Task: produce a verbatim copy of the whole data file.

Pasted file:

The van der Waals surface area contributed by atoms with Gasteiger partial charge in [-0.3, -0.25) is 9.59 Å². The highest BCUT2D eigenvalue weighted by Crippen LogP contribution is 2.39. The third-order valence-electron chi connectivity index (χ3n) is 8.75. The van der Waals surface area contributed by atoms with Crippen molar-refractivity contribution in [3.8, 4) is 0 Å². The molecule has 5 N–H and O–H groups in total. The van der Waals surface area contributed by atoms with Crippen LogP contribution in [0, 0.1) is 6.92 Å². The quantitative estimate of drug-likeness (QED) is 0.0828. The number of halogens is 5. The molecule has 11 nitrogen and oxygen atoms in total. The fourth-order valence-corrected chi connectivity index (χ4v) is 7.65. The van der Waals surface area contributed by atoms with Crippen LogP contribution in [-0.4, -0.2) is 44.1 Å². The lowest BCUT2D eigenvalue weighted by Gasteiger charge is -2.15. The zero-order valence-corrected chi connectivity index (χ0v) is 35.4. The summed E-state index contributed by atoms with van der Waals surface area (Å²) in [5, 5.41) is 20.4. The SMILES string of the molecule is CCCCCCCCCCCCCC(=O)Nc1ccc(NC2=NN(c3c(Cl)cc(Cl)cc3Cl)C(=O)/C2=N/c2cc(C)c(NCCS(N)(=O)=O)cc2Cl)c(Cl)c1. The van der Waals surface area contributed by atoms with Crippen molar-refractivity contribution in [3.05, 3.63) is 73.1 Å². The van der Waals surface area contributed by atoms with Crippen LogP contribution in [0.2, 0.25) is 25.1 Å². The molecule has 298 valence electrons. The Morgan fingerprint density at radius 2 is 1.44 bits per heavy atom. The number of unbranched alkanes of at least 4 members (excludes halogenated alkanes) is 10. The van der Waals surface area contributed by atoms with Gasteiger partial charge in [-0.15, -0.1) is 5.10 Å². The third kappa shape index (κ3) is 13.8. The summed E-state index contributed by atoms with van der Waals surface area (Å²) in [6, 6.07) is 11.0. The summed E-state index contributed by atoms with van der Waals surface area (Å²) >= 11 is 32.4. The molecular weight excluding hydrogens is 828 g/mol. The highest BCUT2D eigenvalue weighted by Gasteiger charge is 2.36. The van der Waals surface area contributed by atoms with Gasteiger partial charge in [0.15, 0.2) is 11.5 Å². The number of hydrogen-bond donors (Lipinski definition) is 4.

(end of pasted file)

The van der Waals surface area contributed by atoms with Gasteiger partial charge in [-0.3, -0.25) is 9.59 Å². The highest BCUT2D eigenvalue weighted by Crippen LogP contribution is 2.39. The third-order valence-electron chi connectivity index (χ3n) is 8.75. The van der Waals surface area contributed by atoms with Crippen molar-refractivity contribution in [3.8, 4) is 0 Å². The molecule has 5 N–H and O–H groups in total. The van der Waals surface area contributed by atoms with Crippen LogP contribution in [0, 0.1) is 6.92 Å². The quantitative estimate of drug-likeness (QED) is 0.0828. The number of halogens is 5. The molecule has 11 nitrogen and oxygen atoms in total. The fourth-order valence-corrected chi connectivity index (χ4v) is 7.65. The van der Waals surface area contributed by atoms with Crippen LogP contribution in [-0.4, -0.2) is 44.1 Å². The lowest BCUT2D eigenvalue weighted by Gasteiger charge is -2.15. The zero-order valence-corrected chi connectivity index (χ0v) is 35.4. The summed E-state index contributed by atoms with van der Waals surface area (Å²) in [5, 5.41) is 20.4. The SMILES string of the molecule is CCCCCCCCCCCCCC(=O)Nc1ccc(NC2=NN(c3c(Cl)cc(Cl)cc3Cl)C(=O)/C2=N/c2cc(C)c(NCCS(N)(=O)=O)cc2Cl)c(Cl)c1. The van der Waals surface area contributed by atoms with Crippen molar-refractivity contribution in [3.05, 3.63) is 73.1 Å². The van der Waals surface area contributed by atoms with Crippen LogP contribution in [0.2, 0.25) is 25.1 Å². The molecule has 298 valence electrons. The Morgan fingerprint density at radius 2 is 1.44 bits per heavy atom. The number of unbranched alkanes of at least 4 members (excludes halogenated alkanes) is 10. The van der Waals surface area contributed by atoms with Gasteiger partial charge in [-0.15, -0.1) is 5.10 Å². The third kappa shape index (κ3) is 13.8. The summed E-state index contributed by atoms with van der Waals surface area (Å²) in [6, 6.07) is 11.0. The summed E-state index contributed by atoms with van der Waals surface area (Å²) >= 11 is 32.4. The molecular weight excluding hydrogens is 828 g/mol. The highest BCUT2D eigenvalue weighted by Gasteiger charge is 2.36. The van der Waals surface area contributed by atoms with Gasteiger partial charge in [0.15, 0.2) is 11.5 Å². The number of hydrogen-bond donors (Lipinski definition) is 4.